Keep firmly in mind that this is the correct design of the bow; for your pattern lines will disappear under your plane as you proceed with the rounding of the belly. The depth of your bow must taper from 1/18 inches at the handle to 5/8 of an inch at each end without taking any wood away from the wide crest of the original flat surface which you chose for the back.
If you have not already learned it, from the diagrams or otherwise, let me say here that the back of a finished bow of the kind we are discussing (the English long bow) is the side held farthest from the archer in shooting. The belly is the side held toward him. And the sides of the bow parallel the arrow.
In shaping the belly, much importance attends cutting the dips, which begin at the grasp. These dips have a depth reaching 1/4 of an inch below a straight line from the 1 1/8-inch belly surface of the grasp to the 5/8 inch point at the tip of the bow's limb. Their length, to the 1/4-in.ch point, or the center of the dip, is 5 to 6 inches, depending on the weight, or drawing strength, of the bow. (See diagram.)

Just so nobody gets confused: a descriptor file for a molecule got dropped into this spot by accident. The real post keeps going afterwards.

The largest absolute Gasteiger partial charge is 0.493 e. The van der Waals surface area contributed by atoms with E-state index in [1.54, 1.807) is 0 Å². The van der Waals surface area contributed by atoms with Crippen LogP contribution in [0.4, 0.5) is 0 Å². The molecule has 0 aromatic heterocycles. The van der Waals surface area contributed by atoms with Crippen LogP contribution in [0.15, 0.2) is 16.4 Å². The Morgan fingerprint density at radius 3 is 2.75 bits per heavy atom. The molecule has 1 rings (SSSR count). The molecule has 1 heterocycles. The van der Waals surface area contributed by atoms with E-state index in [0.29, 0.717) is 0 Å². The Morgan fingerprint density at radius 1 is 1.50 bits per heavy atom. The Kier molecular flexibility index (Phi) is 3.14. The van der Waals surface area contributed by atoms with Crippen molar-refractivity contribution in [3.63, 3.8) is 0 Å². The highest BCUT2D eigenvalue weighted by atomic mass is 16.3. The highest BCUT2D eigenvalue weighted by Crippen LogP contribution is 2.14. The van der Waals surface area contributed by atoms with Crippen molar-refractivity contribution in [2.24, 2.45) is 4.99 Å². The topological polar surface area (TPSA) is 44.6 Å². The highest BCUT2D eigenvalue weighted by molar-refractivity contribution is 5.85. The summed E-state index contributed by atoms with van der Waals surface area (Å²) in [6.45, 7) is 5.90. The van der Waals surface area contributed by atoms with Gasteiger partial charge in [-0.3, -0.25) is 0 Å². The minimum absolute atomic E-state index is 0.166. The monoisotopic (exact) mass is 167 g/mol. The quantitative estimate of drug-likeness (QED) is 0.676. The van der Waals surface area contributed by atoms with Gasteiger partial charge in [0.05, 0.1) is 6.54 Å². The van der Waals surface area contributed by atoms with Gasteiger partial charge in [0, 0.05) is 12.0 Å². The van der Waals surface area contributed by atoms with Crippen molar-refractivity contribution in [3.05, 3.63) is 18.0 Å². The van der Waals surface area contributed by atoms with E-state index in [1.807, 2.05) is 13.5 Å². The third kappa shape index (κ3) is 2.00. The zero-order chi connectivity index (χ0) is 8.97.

The dips should begin right at the handle, and rather quickly, their sweep being less abrupt as they return to the straight line of the taper from handle to limb tips. This line to be the ridge of the belly for most of its length, but an imaginary one above the dips.
The round of the belly may be any desired, but it may be remarked that the bow will cast better for not being made too flat. Your jack plane will be the best for taking off the bye-wood. If you have a model bow to work from, make frequent use of a gauge in order to prevent taking off too much.